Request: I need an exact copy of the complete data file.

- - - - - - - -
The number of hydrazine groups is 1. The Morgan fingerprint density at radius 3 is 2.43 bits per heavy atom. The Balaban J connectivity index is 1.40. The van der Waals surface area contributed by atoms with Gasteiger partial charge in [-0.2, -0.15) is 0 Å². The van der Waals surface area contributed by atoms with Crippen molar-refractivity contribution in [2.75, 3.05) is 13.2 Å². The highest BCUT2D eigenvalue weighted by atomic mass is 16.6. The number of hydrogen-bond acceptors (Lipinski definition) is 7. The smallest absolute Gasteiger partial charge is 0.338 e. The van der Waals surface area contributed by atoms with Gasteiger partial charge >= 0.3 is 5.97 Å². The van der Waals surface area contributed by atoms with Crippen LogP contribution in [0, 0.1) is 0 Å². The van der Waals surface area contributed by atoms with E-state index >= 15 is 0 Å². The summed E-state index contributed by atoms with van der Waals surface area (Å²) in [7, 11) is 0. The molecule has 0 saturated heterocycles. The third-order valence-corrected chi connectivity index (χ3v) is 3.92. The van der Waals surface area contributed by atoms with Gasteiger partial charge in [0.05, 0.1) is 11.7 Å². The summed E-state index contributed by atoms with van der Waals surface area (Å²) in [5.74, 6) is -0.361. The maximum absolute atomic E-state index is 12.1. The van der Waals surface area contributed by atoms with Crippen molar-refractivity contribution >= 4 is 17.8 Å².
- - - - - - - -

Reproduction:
The number of hydrazine groups is 1. The Morgan fingerprint density at radius 3 is 2.43 bits per heavy atom. The Balaban J connectivity index is 1.40. The van der Waals surface area contributed by atoms with Gasteiger partial charge in [-0.2, -0.15) is 0 Å². The van der Waals surface area contributed by atoms with Crippen molar-refractivity contribution in [2.75, 3.05) is 13.2 Å². The highest BCUT2D eigenvalue weighted by atomic mass is 16.6. The number of hydrogen-bond acceptors (Lipinski definition) is 7. The smallest absolute Gasteiger partial charge is 0.338 e. The van der Waals surface area contributed by atoms with Gasteiger partial charge >= 0.3 is 5.97 Å². The van der Waals surface area contributed by atoms with Crippen LogP contribution in [0, 0.1) is 0 Å². The van der Waals surface area contributed by atoms with E-state index >= 15 is 0 Å². The summed E-state index contributed by atoms with van der Waals surface area (Å²) in [7, 11) is 0. The molecule has 0 saturated heterocycles. The third-order valence-corrected chi connectivity index (χ3v) is 3.92. The van der Waals surface area contributed by atoms with Gasteiger partial charge in [0.05, 0.1) is 11.7 Å². The summed E-state index contributed by atoms with van der Waals surface area (Å²) in [5.74, 6) is -0.361. The maximum absolute atomic E-state index is 12.1. The van der Waals surface area contributed by atoms with Crippen molar-refractivity contribution >= 4 is 17.8 Å².